They can bridge the trust gap by making very clear what each partner is working with and what reality looks like. A good agency should be advocating for a solid framework and single source of truth: data and numbers that are reliable, accurate, and recognized as the benchmark that both teams will use to measure success and performance. When everyone rows in the same direction, resistance is easier to manage, and it becomes easier to identify gaps and close them.
Does your agency bring you insights based on data and industry research?
Say ‘NO’ to RFPs
A procurement-driven process is no way to start a relationship that aims to deliver performance. An RFP document rarely discloses everything required for a thorough response, and even more rarely is the process managed effectively, efficiently, and without bias. If you’re a brand in search of an agency—whether a first-time engagement or looking to replace your current partner—do some research and seek referrals from colleagues and peers who are already working with agencies. The best source of a good relationship is a recommendation from a trusted source.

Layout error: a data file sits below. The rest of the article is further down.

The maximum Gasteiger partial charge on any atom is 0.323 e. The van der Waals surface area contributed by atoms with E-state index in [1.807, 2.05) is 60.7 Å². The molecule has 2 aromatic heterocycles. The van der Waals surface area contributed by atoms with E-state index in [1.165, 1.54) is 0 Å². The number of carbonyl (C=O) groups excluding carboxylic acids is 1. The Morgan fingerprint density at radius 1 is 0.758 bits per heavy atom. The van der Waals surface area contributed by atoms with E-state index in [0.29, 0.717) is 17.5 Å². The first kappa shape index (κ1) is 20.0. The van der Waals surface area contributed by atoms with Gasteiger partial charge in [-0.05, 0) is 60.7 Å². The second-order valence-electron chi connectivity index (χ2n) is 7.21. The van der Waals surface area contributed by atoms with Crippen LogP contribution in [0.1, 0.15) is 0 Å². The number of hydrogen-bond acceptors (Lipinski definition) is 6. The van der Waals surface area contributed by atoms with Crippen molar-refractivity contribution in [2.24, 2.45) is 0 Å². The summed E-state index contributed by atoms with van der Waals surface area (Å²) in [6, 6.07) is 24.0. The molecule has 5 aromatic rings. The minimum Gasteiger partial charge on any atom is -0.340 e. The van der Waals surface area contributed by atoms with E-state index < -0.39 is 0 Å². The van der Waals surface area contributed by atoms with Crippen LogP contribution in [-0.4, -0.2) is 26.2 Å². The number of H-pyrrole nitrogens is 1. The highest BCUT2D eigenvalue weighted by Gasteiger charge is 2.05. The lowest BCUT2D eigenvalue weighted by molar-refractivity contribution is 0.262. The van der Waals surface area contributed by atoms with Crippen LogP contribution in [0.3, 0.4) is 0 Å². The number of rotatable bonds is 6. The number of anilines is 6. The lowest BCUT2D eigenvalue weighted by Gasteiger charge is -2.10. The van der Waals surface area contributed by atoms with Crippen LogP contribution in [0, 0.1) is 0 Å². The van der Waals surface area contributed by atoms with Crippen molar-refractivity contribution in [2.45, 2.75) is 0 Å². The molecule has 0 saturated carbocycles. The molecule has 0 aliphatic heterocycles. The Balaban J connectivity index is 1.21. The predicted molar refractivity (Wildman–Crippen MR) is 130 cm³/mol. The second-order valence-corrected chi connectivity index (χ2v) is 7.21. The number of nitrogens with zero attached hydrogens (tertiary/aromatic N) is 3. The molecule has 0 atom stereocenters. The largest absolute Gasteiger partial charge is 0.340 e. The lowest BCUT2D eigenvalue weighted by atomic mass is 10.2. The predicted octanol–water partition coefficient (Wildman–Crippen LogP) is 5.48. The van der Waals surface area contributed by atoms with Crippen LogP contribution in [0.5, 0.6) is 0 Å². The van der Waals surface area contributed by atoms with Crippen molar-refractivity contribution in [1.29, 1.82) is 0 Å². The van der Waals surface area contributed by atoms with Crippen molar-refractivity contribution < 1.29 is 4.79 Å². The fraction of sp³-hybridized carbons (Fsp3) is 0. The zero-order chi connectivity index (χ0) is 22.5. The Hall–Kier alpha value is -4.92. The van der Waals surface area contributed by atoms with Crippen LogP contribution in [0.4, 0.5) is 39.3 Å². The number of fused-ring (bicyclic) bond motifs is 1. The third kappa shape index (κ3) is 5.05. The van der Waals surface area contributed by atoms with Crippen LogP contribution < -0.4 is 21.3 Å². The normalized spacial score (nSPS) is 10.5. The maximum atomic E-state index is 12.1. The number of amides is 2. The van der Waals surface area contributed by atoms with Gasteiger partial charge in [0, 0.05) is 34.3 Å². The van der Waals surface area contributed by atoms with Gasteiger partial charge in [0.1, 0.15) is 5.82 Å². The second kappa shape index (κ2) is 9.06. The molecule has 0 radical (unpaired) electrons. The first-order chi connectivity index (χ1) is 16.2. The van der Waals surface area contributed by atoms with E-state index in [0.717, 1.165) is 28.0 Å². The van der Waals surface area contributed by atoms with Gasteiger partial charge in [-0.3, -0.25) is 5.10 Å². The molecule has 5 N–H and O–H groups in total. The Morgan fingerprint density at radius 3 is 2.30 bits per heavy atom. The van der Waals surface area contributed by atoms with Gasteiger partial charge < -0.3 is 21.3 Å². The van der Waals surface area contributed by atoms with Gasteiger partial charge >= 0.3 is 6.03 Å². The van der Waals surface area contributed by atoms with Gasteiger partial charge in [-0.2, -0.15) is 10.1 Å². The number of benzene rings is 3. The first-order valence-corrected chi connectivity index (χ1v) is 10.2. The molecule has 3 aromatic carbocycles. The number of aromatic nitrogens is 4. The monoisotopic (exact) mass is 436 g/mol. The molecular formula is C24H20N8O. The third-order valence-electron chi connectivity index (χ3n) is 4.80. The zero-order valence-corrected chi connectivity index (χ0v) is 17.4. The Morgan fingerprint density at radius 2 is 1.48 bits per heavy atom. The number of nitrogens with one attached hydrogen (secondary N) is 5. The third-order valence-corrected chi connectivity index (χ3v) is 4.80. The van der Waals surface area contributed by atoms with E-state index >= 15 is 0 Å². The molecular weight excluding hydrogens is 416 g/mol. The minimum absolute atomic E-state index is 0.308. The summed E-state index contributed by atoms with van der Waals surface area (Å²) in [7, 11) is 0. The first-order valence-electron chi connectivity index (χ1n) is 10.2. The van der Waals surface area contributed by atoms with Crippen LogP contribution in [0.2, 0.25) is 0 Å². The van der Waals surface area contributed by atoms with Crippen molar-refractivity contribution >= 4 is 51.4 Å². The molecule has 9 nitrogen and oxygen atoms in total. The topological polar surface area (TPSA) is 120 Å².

Do you still feel the need to issue RFPs?
Take the time to draft an SOW
A good SOW will also spell out each party’s responsibilities and what to do when partners disagree, or the scope has to change for any reason. It’s a framework for a productive working relationship. A good working partnership is in the details. When everything is documented and signed by both parties, it’s a binding contract that can save both of you later if either partner steps out of line. Even when both sides enter the engagement with honest intentions, the unknown can always change the dynamic, and when backs are against the wall, behaviour that was once inconceivable can blindside a party that is relying too much on good faith.
Are you currently using SOWs to manage scopes of work with agency partners?
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